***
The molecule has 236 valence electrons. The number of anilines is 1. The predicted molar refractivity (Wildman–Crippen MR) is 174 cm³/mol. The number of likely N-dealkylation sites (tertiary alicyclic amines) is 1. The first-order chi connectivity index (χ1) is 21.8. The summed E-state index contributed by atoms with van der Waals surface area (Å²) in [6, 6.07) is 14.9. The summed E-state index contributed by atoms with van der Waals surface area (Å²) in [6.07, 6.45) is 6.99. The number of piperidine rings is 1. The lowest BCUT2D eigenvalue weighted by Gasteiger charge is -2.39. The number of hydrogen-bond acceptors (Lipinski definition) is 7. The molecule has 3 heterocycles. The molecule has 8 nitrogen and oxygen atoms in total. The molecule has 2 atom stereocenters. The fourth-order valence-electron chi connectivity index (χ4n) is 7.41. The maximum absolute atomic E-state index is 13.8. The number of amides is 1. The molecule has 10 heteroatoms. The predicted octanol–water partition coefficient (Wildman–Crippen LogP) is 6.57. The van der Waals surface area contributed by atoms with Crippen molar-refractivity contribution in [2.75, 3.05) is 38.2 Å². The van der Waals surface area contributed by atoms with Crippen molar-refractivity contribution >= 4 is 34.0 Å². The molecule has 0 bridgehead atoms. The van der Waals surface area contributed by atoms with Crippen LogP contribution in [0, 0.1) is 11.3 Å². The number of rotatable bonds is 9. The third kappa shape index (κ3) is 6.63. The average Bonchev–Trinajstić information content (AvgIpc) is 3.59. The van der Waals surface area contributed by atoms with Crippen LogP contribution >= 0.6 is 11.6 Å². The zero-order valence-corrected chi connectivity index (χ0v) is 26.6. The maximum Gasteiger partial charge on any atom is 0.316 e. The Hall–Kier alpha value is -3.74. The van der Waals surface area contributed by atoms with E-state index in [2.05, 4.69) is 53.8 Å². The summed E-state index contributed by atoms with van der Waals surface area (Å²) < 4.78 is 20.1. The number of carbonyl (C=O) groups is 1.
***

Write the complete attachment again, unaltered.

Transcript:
The molecule has 236 valence electrons. The number of anilines is 1. The predicted molar refractivity (Wildman–Crippen MR) is 174 cm³/mol. The number of likely N-dealkylation sites (tertiary alicyclic amines) is 1. The first-order chi connectivity index (χ1) is 21.8. The summed E-state index contributed by atoms with van der Waals surface area (Å²) in [6, 6.07) is 14.9. The summed E-state index contributed by atoms with van der Waals surface area (Å²) in [6.07, 6.45) is 6.99. The number of piperidine rings is 1. The lowest BCUT2D eigenvalue weighted by Gasteiger charge is -2.39. The number of hydrogen-bond acceptors (Lipinski definition) is 7. The molecule has 3 heterocycles. The molecule has 8 nitrogen and oxygen atoms in total. The molecule has 2 atom stereocenters. The fourth-order valence-electron chi connectivity index (χ4n) is 7.41. The maximum absolute atomic E-state index is 13.8. The number of amides is 1. The molecule has 10 heteroatoms. The predicted octanol–water partition coefficient (Wildman–Crippen LogP) is 6.57. The van der Waals surface area contributed by atoms with Crippen molar-refractivity contribution in [2.75, 3.05) is 38.2 Å². The van der Waals surface area contributed by atoms with Crippen molar-refractivity contribution >= 4 is 34.0 Å². The molecule has 0 bridgehead atoms. The van der Waals surface area contributed by atoms with Crippen LogP contribution in [0, 0.1) is 11.3 Å². The number of rotatable bonds is 9. The third kappa shape index (κ3) is 6.63. The average Bonchev–Trinajstić information content (AvgIpc) is 3.59. The van der Waals surface area contributed by atoms with Crippen LogP contribution >= 0.6 is 11.6 Å². The zero-order valence-corrected chi connectivity index (χ0v) is 26.6. The maximum Gasteiger partial charge on any atom is 0.316 e. The Hall–Kier alpha value is -3.74. The van der Waals surface area contributed by atoms with E-state index in [2.05, 4.69) is 53.8 Å². The summed E-state index contributed by atoms with van der Waals surface area (Å²) < 4.78 is 20.1. The number of carbonyl (C=O) groups is 1.